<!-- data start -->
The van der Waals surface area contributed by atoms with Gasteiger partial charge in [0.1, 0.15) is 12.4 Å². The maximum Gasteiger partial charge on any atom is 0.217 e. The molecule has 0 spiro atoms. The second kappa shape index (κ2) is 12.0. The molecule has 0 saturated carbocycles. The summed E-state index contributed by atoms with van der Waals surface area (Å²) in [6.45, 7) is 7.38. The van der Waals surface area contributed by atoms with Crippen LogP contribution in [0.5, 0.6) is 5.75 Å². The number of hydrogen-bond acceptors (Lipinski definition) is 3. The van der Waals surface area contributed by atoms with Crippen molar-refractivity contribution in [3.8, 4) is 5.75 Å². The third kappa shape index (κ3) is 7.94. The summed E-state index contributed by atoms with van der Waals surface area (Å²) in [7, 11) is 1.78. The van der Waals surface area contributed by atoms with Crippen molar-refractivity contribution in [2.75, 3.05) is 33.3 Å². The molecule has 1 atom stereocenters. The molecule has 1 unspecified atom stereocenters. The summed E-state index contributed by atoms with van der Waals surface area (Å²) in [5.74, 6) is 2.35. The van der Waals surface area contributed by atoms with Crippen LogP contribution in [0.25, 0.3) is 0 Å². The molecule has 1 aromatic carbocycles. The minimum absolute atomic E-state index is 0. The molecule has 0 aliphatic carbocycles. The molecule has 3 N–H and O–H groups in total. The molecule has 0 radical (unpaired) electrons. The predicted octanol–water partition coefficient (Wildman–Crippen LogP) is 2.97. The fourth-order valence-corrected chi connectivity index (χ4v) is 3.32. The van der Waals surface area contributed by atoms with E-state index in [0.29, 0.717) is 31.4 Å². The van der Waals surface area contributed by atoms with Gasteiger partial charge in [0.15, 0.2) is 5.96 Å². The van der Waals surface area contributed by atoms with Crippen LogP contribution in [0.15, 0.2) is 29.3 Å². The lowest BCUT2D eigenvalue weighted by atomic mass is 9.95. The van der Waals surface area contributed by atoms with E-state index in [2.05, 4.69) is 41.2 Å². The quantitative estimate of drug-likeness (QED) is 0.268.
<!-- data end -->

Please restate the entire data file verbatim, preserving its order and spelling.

The van der Waals surface area contributed by atoms with Gasteiger partial charge in [0.1, 0.15) is 12.4 Å². The maximum Gasteiger partial charge on any atom is 0.217 e. The molecule has 0 spiro atoms. The second kappa shape index (κ2) is 12.0. The molecule has 0 saturated carbocycles. The summed E-state index contributed by atoms with van der Waals surface area (Å²) in [6.45, 7) is 7.38. The van der Waals surface area contributed by atoms with Crippen LogP contribution in [0.5, 0.6) is 5.75 Å². The number of hydrogen-bond acceptors (Lipinski definition) is 3. The van der Waals surface area contributed by atoms with Crippen molar-refractivity contribution in [3.8, 4) is 5.75 Å². The third kappa shape index (κ3) is 7.94. The summed E-state index contributed by atoms with van der Waals surface area (Å²) in [7, 11) is 1.78. The van der Waals surface area contributed by atoms with Crippen molar-refractivity contribution in [2.75, 3.05) is 33.3 Å². The molecule has 1 atom stereocenters. The molecule has 1 unspecified atom stereocenters. The summed E-state index contributed by atoms with van der Waals surface area (Å²) in [5.74, 6) is 2.35. The van der Waals surface area contributed by atoms with Crippen LogP contribution in [0.25, 0.3) is 0 Å². The molecule has 1 aromatic carbocycles. The minimum absolute atomic E-state index is 0. The molecule has 0 aliphatic carbocycles. The molecule has 3 N–H and O–H groups in total. The molecule has 0 radical (unpaired) electrons. The predicted octanol–water partition coefficient (Wildman–Crippen LogP) is 2.97. The fourth-order valence-corrected chi connectivity index (χ4v) is 3.32. The van der Waals surface area contributed by atoms with E-state index in [0.29, 0.717) is 31.4 Å². The van der Waals surface area contributed by atoms with Gasteiger partial charge in [0.15, 0.2) is 5.96 Å². The van der Waals surface area contributed by atoms with Crippen LogP contribution in [0.15, 0.2) is 29.3 Å². The lowest BCUT2D eigenvalue weighted by atomic mass is 9.95. The van der Waals surface area contributed by atoms with E-state index in [2.05, 4.69) is 41.2 Å². The quantitative estimate of drug-likeness (QED) is 0.268.